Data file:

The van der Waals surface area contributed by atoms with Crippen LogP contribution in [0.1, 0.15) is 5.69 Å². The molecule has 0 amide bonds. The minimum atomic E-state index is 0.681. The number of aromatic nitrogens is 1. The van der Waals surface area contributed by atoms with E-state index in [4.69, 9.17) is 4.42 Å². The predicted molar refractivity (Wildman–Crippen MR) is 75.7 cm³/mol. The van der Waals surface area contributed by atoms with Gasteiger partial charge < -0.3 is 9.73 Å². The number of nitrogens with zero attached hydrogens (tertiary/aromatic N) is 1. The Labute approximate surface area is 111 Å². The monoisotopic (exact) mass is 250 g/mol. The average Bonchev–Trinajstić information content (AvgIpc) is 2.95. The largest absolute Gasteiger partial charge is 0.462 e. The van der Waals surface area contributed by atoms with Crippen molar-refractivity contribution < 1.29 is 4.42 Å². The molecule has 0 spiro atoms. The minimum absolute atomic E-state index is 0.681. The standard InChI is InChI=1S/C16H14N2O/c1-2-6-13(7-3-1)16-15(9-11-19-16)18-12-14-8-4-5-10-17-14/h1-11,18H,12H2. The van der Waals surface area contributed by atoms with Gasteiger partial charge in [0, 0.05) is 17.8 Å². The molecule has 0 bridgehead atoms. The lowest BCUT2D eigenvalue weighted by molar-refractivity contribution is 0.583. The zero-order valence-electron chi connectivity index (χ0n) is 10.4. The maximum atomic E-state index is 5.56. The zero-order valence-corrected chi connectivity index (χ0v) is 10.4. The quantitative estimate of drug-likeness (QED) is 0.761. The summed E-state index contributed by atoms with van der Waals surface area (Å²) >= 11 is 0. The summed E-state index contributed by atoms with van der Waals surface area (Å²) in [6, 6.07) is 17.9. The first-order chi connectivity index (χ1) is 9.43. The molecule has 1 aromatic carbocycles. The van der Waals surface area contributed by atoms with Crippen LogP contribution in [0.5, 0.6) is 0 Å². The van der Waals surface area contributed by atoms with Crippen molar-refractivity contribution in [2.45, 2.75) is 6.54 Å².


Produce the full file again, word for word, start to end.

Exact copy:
The van der Waals surface area contributed by atoms with Crippen LogP contribution in [0.1, 0.15) is 5.69 Å². The molecule has 0 amide bonds. The minimum atomic E-state index is 0.681. The number of aromatic nitrogens is 1. The van der Waals surface area contributed by atoms with E-state index in [4.69, 9.17) is 4.42 Å². The predicted molar refractivity (Wildman–Crippen MR) is 75.7 cm³/mol. The van der Waals surface area contributed by atoms with Gasteiger partial charge < -0.3 is 9.73 Å². The number of nitrogens with zero attached hydrogens (tertiary/aromatic N) is 1. The Labute approximate surface area is 111 Å². The monoisotopic (exact) mass is 250 g/mol. The average Bonchev–Trinajstić information content (AvgIpc) is 2.95. The largest absolute Gasteiger partial charge is 0.462 e. The van der Waals surface area contributed by atoms with Crippen molar-refractivity contribution < 1.29 is 4.42 Å². The molecule has 0 spiro atoms. The minimum absolute atomic E-state index is 0.681. The standard InChI is InChI=1S/C16H14N2O/c1-2-6-13(7-3-1)16-15(9-11-19-16)18-12-14-8-4-5-10-17-14/h1-11,18H,12H2. The van der Waals surface area contributed by atoms with Gasteiger partial charge in [0, 0.05) is 17.8 Å². The molecule has 0 bridgehead atoms. The lowest BCUT2D eigenvalue weighted by molar-refractivity contribution is 0.583. The zero-order valence-electron chi connectivity index (χ0n) is 10.4. The maximum atomic E-state index is 5.56. The zero-order valence-corrected chi connectivity index (χ0v) is 10.4. The quantitative estimate of drug-likeness (QED) is 0.761. The summed E-state index contributed by atoms with van der Waals surface area (Å²) >= 11 is 0. The summed E-state index contributed by atoms with van der Waals surface area (Å²) in [6, 6.07) is 17.9. The first-order chi connectivity index (χ1) is 9.43. The molecule has 1 aromatic carbocycles. The van der Waals surface area contributed by atoms with Crippen LogP contribution in [0.5, 0.6) is 0 Å². The van der Waals surface area contributed by atoms with Crippen molar-refractivity contribution in [2.45, 2.75) is 6.54 Å².